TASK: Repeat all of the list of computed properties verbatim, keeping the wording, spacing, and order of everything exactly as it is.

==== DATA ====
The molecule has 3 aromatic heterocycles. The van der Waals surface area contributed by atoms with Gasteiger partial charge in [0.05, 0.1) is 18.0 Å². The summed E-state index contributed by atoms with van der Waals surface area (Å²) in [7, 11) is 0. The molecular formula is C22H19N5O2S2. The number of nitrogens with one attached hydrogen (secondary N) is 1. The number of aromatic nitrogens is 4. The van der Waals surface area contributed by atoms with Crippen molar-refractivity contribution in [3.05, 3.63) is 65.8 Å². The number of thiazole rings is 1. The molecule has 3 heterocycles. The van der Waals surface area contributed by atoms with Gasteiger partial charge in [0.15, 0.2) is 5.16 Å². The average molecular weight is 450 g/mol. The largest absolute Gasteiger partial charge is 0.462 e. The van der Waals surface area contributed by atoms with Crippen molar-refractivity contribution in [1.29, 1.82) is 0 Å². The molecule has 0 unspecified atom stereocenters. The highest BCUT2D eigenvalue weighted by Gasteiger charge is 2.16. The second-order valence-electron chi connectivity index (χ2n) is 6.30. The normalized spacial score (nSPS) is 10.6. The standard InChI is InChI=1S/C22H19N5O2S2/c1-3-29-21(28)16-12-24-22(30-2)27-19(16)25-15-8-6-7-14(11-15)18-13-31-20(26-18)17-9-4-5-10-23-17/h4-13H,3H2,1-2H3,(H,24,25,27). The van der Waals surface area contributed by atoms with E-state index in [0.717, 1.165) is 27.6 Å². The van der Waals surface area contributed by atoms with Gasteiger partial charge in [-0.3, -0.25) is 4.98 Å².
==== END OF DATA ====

The molecule has 3 aromatic heterocycles. The van der Waals surface area contributed by atoms with Gasteiger partial charge in [0.05, 0.1) is 18.0 Å². The summed E-state index contributed by atoms with van der Waals surface area (Å²) in [7, 11) is 0. The molecular formula is C22H19N5O2S2. The number of nitrogens with one attached hydrogen (secondary N) is 1. The number of aromatic nitrogens is 4. The van der Waals surface area contributed by atoms with Crippen molar-refractivity contribution in [3.05, 3.63) is 65.8 Å². The number of thiazole rings is 1. The molecule has 3 heterocycles. The van der Waals surface area contributed by atoms with Gasteiger partial charge in [0.15, 0.2) is 5.16 Å². The average molecular weight is 450 g/mol. The largest absolute Gasteiger partial charge is 0.462 e. The van der Waals surface area contributed by atoms with Crippen molar-refractivity contribution in [1.29, 1.82) is 0 Å². The molecule has 0 unspecified atom stereocenters. The highest BCUT2D eigenvalue weighted by Gasteiger charge is 2.16. The second-order valence-electron chi connectivity index (χ2n) is 6.30. The normalized spacial score (nSPS) is 10.6. The standard InChI is InChI=1S/C22H19N5O2S2/c1-3-29-21(28)16-12-24-22(30-2)27-19(16)25-15-8-6-7-14(11-15)18-13-31-20(26-18)17-9-4-5-10-23-17/h4-13H,3H2,1-2H3,(H,24,25,27). The van der Waals surface area contributed by atoms with E-state index in [0.717, 1.165) is 27.6 Å². The van der Waals surface area contributed by atoms with Gasteiger partial charge in [-0.3, -0.25) is 4.98 Å².